Review of UNDEAD AND UNFINISHED by Mary Janice Davidson
Jove, April 2011
Betsy Taylor, queen of the vampires, seems to have it all. She's married to a handsome male who loves her, she's got an adopted child whom she loves, and she's queen of the vampires. A spat with her husband and an offer from Satan convince her to go to Hell along with her half-sister, Laura the anti-Christ. Their journey to Hell quickly becomes a time travel exercise. In a series of pivotal moments in the past of her ancestors, or of the pre-vampire Sinclair, Betsy intervenes, either creating the present she and Laura enjoy (sending Sinclair back to rescue Betsy before she became vampire queen) or fixing that present by changing events that didn't go as well as intended. Ultimately, however, Betsy ends up confronting herself--a distant-future self that's gotten serious and business-like, and that seems to have lost her sense of style and love for shoes.
Author Mary Janice Davidson (see more fantasy by Davidson) has been working the "Undead and..." franchise for a number of years. There's something endearing about Betsy's combination of cluelessness, willful indifference to the people around her, and her basic good-heartedness. In UNDEAD AND UNFINISHED, Davidson continues to deepen Betsy's character, making her regret some of her past indifference to others and attempt to change her personal history to correct some of the problems she created.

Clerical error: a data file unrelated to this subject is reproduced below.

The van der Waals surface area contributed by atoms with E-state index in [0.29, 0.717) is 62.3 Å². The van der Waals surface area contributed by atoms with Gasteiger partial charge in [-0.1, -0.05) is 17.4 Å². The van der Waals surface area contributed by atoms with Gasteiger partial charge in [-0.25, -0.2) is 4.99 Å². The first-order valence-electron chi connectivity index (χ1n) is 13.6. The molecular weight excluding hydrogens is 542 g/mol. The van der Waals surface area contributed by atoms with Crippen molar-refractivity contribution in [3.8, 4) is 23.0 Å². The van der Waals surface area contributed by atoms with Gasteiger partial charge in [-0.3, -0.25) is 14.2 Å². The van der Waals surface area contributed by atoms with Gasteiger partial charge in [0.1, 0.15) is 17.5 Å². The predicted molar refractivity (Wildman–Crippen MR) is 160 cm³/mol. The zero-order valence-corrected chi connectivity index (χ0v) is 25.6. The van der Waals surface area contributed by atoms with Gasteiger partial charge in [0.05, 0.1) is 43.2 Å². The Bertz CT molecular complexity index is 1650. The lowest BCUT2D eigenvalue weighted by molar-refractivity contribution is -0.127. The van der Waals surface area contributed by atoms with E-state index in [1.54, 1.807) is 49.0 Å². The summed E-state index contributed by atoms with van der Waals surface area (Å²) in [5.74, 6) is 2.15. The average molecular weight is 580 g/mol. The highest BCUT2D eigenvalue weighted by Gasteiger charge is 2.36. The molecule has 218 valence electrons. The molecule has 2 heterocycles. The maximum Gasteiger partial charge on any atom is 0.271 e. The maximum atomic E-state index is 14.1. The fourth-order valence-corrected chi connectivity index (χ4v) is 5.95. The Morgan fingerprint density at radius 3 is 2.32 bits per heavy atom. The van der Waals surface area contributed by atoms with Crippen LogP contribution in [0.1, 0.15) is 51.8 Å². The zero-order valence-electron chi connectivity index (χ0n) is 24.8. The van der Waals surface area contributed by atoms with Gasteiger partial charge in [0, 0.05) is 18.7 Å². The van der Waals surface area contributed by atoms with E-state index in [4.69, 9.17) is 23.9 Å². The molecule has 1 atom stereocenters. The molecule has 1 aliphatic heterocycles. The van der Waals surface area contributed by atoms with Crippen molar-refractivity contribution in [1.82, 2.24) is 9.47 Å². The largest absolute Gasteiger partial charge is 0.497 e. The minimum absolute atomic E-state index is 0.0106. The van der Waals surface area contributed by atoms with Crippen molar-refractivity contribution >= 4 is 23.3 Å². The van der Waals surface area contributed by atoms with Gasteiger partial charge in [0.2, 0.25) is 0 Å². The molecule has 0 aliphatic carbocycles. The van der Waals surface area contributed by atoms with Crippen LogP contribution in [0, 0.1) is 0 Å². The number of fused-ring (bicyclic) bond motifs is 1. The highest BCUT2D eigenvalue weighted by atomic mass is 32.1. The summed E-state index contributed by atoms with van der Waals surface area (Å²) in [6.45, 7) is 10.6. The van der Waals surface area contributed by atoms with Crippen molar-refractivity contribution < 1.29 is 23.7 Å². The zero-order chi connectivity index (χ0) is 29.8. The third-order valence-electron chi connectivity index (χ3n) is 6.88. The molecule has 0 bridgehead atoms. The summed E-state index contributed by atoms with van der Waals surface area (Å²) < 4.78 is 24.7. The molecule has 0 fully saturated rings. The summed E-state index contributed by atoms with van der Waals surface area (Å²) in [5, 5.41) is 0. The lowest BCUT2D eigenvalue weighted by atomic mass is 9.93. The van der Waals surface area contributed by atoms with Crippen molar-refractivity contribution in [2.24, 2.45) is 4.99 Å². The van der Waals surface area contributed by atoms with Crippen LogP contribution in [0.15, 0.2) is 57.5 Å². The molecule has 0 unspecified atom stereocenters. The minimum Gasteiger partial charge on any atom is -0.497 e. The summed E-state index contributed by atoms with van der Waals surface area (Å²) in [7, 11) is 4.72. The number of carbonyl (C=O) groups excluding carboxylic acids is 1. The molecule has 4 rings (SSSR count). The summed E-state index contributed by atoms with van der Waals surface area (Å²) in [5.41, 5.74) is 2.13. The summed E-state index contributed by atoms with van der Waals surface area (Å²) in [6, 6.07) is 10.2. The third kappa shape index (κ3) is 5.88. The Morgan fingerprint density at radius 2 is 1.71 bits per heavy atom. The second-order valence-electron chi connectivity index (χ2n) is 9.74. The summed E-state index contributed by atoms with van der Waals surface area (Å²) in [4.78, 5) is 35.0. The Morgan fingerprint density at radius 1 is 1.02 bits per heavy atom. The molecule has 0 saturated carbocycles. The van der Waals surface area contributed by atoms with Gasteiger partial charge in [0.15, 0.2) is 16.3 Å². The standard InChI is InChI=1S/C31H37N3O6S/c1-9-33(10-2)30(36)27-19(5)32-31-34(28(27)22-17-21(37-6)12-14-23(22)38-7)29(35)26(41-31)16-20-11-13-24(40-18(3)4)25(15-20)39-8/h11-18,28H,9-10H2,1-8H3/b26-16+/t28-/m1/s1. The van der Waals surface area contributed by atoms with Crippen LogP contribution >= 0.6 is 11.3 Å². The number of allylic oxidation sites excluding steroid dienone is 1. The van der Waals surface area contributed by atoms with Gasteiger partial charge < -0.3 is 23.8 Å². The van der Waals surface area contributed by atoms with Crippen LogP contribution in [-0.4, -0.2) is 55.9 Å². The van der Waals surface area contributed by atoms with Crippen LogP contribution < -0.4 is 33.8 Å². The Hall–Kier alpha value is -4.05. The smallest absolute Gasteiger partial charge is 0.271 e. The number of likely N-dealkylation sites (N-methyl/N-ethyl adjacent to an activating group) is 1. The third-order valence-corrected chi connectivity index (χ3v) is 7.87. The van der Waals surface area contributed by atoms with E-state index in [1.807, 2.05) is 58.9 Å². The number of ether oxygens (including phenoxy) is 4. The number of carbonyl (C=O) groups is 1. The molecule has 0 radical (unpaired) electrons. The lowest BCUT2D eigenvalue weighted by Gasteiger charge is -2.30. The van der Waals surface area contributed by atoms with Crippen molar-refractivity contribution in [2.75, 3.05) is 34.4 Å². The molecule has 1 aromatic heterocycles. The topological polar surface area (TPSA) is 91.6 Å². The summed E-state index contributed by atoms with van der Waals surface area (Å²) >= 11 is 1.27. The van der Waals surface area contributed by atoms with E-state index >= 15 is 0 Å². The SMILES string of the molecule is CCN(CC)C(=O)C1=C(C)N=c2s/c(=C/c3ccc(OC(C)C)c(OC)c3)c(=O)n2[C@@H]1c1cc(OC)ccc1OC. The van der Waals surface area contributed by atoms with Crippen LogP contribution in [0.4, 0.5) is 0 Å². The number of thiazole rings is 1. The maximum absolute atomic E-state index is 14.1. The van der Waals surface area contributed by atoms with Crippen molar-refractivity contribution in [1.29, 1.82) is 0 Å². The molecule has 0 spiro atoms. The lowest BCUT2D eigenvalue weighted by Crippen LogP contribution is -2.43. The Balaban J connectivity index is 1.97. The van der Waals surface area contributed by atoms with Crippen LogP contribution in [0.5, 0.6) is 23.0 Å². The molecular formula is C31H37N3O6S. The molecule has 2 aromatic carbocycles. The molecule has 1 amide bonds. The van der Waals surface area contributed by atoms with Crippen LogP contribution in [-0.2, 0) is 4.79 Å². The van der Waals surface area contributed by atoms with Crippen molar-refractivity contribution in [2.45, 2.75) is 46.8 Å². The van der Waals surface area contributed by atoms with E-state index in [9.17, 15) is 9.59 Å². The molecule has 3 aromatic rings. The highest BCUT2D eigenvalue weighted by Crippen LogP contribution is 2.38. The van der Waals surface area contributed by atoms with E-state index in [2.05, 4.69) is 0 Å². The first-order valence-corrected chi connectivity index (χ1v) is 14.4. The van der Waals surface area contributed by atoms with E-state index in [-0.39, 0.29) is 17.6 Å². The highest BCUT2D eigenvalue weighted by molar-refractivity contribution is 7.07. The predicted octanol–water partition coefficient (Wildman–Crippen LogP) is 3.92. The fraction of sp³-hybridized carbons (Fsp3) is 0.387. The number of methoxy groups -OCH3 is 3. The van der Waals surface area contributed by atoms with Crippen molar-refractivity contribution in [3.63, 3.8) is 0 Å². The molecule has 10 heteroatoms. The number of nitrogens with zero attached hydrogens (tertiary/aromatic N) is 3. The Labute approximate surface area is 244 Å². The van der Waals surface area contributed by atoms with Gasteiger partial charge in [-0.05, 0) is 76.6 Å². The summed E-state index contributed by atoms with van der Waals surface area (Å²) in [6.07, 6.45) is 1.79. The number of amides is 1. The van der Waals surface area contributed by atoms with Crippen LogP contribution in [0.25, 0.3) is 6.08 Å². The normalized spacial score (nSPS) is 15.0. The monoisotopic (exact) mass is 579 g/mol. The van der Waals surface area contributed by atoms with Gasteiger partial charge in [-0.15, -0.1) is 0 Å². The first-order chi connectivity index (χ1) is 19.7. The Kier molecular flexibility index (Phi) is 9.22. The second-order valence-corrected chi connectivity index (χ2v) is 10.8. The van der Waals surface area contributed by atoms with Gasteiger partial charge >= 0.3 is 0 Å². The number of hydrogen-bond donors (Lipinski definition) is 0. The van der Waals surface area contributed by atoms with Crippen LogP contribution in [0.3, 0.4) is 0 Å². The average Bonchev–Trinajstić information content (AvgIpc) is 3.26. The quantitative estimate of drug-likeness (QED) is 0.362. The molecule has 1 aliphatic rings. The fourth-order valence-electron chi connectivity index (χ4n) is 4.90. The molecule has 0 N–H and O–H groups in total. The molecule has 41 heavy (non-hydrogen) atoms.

UNDEAD AND UNFINISHED also clears up some mysteries established in earlier books. Why, for example, is Sinclair not as dependent on his maker as are other vampires? Why did he have the patience to put up with a self-centered female like Betsy--once he'd consummated their relationship and become king?
For me, UNFINISHED was ultimately less than the sum of its parts. After nine books, I'm tired of Betsy going through the same character arc in each story. Likewise, Betsy going back in time to correct her mistakes smacks of the "I was only dreaming" sequence from Dallas--a chance to bring back characters fans liked but that were sacrificed to move earlier story lines forward. Davidson is a capable writer and UNFINISHED held my interest, but it didn't really grab it. I'd recommend this one only for serious fans of the series.
Too generous? Too stingy. Or did I miss the whole point? Send your comments to firstname.lastname@example.org. I'll publish the best letters I get so let me know if I can use your name.
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